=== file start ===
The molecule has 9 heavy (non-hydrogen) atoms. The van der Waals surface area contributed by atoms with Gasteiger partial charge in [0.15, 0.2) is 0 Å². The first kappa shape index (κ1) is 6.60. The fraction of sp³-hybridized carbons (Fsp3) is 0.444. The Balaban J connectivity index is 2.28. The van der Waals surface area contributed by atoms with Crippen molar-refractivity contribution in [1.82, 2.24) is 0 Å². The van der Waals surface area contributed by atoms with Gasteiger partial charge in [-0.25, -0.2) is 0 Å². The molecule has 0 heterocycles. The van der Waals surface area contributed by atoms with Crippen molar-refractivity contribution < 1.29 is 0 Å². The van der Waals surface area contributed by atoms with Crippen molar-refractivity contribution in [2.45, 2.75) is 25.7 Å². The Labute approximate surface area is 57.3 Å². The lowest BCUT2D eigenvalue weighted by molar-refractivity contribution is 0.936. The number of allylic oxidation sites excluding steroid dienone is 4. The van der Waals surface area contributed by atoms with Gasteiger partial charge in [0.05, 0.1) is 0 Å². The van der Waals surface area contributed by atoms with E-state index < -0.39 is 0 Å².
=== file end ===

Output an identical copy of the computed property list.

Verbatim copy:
The molecule has 9 heavy (non-hydrogen) atoms. The van der Waals surface area contributed by atoms with Gasteiger partial charge in [0.15, 0.2) is 0 Å². The first kappa shape index (κ1) is 6.60. The fraction of sp³-hybridized carbons (Fsp3) is 0.444. The Balaban J connectivity index is 2.28. The van der Waals surface area contributed by atoms with Crippen molar-refractivity contribution in [1.82, 2.24) is 0 Å². The van der Waals surface area contributed by atoms with Gasteiger partial charge in [-0.25, -0.2) is 0 Å². The molecule has 0 heterocycles. The van der Waals surface area contributed by atoms with Crippen molar-refractivity contribution < 1.29 is 0 Å². The van der Waals surface area contributed by atoms with Crippen molar-refractivity contribution in [2.45, 2.75) is 25.7 Å². The Labute approximate surface area is 57.3 Å². The lowest BCUT2D eigenvalue weighted by molar-refractivity contribution is 0.936. The number of allylic oxidation sites excluding steroid dienone is 4. The van der Waals surface area contributed by atoms with Gasteiger partial charge in [0.05, 0.1) is 0 Å². The van der Waals surface area contributed by atoms with E-state index < -0.39 is 0 Å².